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2017/18 Polish Expedition to Conquer K2 in Winter

2018 Freedom climbers

The next meeting of the PHC Book Club takes on the award winning book "Freedom Climbers" telling the incredible story of Polish high-altitude climbers and the two decades when they were the best in the world. Beginning in the 1970s, still quite a few years before Poland started breaking loose from the shackles of the communist regime, Polish climbers pursued their dreams of freedom conquering the world's highest peaks. Among the golden age titans were Andrzej Zawada, Tadeusz Piotrowski, Jerzy Kukuczka, Wojciech Kurtyka, Krzysztof Wielicki, Leszek Cichy and the queen of Polish mountaineers, Wanda Rutkiewicz.

2018 Rutkiewicz

Wanda Rutkiewicz (1943-1992), the first Pole and third women to scale Mt. Everest (1978), and the first Pole and the first women to climb the lethal K2 (in 1986)
(Fot. Seweryn Bidziński via Wikimedia)

Yet if you think that Poles are ready to give up, then think again. Just a few months ago the 13-people strong Polish expedition set off to make a winter ascent on K2, the world's second highest peak after the Mount Everest and the second most deadly mountain after Annapurna. Only 306 climbers have reached the peak of the "Savage Mountain" (as K2 is often called), while 84 have died on the way to the summit (i.e. one death for every four successful ascents). Moreover, with nearly vertical slopes dropping down on average 3000 m (9,850 ft) on every side, temperatures often falling to -62 Celsius (-80 Fahrenheit), deadly avalanches, ferocious blizzards, hurricane-strength winds and routine rock falls, the Savage Mountain has never been successfully ascended in winter.

As the only exception among of earth’s mountains exceeding 8,000 meters (26,246 feet), the hostile K2 was a natural target for Polish climbers known as the "Ice Warriors" for their unmatched wintertime exploits. Take for example Krzysztof Wielicki, the 2018 expedition leader at 68, who was the first ever to make successful winter ascents of Mt. Everest (with Leszek Cichy in 1980), Kangchenjunga (with Jerzy Kukuczka in 1986) and Lhotse (solo in 1988). Overall, Poles were the first winter summitters of 10 of the Earth's 14 eight-thousanders, i.e. peaks higher than 8000m. Poles are known also for taking on new, dangerous routes, such as the exceptionally demanding "Polish Line" on K2. Leading under very unstable ridges of ice, the route is so dangerous that Reinhold Messner described it as suicidal. In 1986, Jerzy Kukuczka and Tadeusz Piotrowski were the first to successfully climb it but no one else has even attempted to follow their tracks.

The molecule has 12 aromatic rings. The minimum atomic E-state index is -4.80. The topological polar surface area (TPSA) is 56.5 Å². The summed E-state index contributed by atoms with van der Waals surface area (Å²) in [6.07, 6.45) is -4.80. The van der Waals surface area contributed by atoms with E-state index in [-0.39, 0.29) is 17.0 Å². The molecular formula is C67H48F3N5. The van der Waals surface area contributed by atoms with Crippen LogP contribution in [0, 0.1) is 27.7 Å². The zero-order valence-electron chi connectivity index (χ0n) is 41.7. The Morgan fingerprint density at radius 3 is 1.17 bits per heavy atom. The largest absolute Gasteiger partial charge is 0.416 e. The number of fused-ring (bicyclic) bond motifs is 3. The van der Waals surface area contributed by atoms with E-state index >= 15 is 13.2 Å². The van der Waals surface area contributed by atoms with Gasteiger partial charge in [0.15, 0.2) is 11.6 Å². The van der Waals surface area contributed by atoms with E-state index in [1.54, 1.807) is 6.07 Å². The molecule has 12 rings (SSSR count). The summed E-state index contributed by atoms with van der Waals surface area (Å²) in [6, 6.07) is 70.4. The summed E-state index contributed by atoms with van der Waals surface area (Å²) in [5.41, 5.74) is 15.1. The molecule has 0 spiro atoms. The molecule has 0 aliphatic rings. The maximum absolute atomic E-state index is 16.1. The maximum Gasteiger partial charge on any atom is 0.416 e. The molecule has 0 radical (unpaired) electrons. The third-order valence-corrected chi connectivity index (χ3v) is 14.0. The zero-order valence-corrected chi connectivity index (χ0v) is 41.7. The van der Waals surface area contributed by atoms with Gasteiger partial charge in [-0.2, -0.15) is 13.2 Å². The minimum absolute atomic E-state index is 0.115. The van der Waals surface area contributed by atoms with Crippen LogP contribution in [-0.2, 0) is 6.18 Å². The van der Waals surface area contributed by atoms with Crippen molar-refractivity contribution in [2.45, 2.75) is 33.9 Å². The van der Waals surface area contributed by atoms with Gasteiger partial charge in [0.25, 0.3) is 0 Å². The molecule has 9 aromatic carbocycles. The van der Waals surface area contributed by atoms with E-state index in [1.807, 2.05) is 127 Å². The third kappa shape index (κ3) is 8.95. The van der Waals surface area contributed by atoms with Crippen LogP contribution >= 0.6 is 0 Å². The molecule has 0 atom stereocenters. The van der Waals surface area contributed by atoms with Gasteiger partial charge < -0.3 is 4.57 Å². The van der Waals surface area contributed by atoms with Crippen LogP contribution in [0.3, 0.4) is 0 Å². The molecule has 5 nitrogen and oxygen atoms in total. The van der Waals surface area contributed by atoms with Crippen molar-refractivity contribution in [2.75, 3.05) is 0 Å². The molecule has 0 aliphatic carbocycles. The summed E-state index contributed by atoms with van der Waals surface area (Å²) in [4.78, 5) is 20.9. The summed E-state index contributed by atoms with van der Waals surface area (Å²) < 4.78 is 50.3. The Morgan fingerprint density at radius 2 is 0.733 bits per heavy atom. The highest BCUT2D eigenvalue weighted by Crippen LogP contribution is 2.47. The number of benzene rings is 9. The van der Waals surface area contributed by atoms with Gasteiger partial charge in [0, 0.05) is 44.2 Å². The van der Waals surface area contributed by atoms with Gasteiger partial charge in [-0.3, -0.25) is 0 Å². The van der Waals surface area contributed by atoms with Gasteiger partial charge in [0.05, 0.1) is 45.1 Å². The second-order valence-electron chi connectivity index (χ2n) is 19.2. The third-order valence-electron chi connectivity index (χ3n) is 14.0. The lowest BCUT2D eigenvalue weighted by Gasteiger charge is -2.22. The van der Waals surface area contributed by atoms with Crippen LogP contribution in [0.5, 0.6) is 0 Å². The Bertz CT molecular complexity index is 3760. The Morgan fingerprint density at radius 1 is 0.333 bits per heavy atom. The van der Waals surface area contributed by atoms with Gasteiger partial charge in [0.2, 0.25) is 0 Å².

2018 K2The 2018 expedition led by Wielicki took off by the end of December 2017. Its progress slowed in January 2018 when four of the team's strongest climbers took part in the heroic rescue mission on the treacherous slopes of nearby Nanga Parbat (French mountaineer Elisabeth Revol saved, Polish climber Tomasz Mackiewicz perished). Wielicki's expedition resumed on February 2 but came to a halt a few weeks later given the particularly bad weather that nixed any chances of reaching the peak before the climbers' winter ending on February 28th.

In terms of the route, the expedition first started along the SSE Spur, where rock falls seriously injured two team members. They switched then to the Abruzzi Spur and reached the elevation of 7400 meters before deteriorating weather made it too risky to continue. Frustrated with the slow progress of the expedition Denis Urubko (Kazakh who became Polish citizen in 2015) broke solo from the team and probably reached the 7600 meters before harsh weather forced him to retreat. So, like in all three previous K2 winter expeditions ever undertaken (1987/88, 2002/03 and 2011/12), the threshold of 7650 meters has not been crossed and the ruthless K2 still remains unconquered.

This video comes from the National Geographic article "Avalanche Danger Ends Polish K2 Expedition" with photos from the 2018 attempt.

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